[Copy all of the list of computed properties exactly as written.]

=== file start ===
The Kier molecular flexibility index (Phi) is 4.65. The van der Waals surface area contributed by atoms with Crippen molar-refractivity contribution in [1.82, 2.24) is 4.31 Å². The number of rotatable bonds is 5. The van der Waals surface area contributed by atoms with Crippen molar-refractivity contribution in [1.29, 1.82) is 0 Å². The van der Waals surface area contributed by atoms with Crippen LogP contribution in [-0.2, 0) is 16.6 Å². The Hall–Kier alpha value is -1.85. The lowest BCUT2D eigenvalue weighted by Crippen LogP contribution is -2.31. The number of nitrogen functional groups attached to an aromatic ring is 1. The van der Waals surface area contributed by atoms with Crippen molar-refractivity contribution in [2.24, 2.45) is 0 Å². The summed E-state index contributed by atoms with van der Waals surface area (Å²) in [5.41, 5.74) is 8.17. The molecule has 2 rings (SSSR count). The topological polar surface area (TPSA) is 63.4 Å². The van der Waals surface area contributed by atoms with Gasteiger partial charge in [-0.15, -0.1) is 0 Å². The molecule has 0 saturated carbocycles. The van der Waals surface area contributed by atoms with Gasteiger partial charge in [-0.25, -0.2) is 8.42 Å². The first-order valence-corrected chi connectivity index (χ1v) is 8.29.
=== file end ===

The Kier molecular flexibility index (Phi) is 4.65. The van der Waals surface area contributed by atoms with Crippen molar-refractivity contribution in [1.82, 2.24) is 4.31 Å². The number of rotatable bonds is 5. The van der Waals surface area contributed by atoms with Crippen molar-refractivity contribution in [1.29, 1.82) is 0 Å². The van der Waals surface area contributed by atoms with Crippen LogP contribution in [-0.2, 0) is 16.6 Å². The Hall–Kier alpha value is -1.85. The lowest BCUT2D eigenvalue weighted by Crippen LogP contribution is -2.31. The number of nitrogen functional groups attached to an aromatic ring is 1. The van der Waals surface area contributed by atoms with Crippen molar-refractivity contribution in [2.24, 2.45) is 0 Å². The summed E-state index contributed by atoms with van der Waals surface area (Å²) in [5.41, 5.74) is 8.17. The molecule has 2 rings (SSSR count). The topological polar surface area (TPSA) is 63.4 Å². The van der Waals surface area contributed by atoms with Gasteiger partial charge in [-0.15, -0.1) is 0 Å². The molecule has 0 saturated carbocycles. The van der Waals surface area contributed by atoms with Gasteiger partial charge in [-0.25, -0.2) is 8.42 Å². The first-order valence-corrected chi connectivity index (χ1v) is 8.29.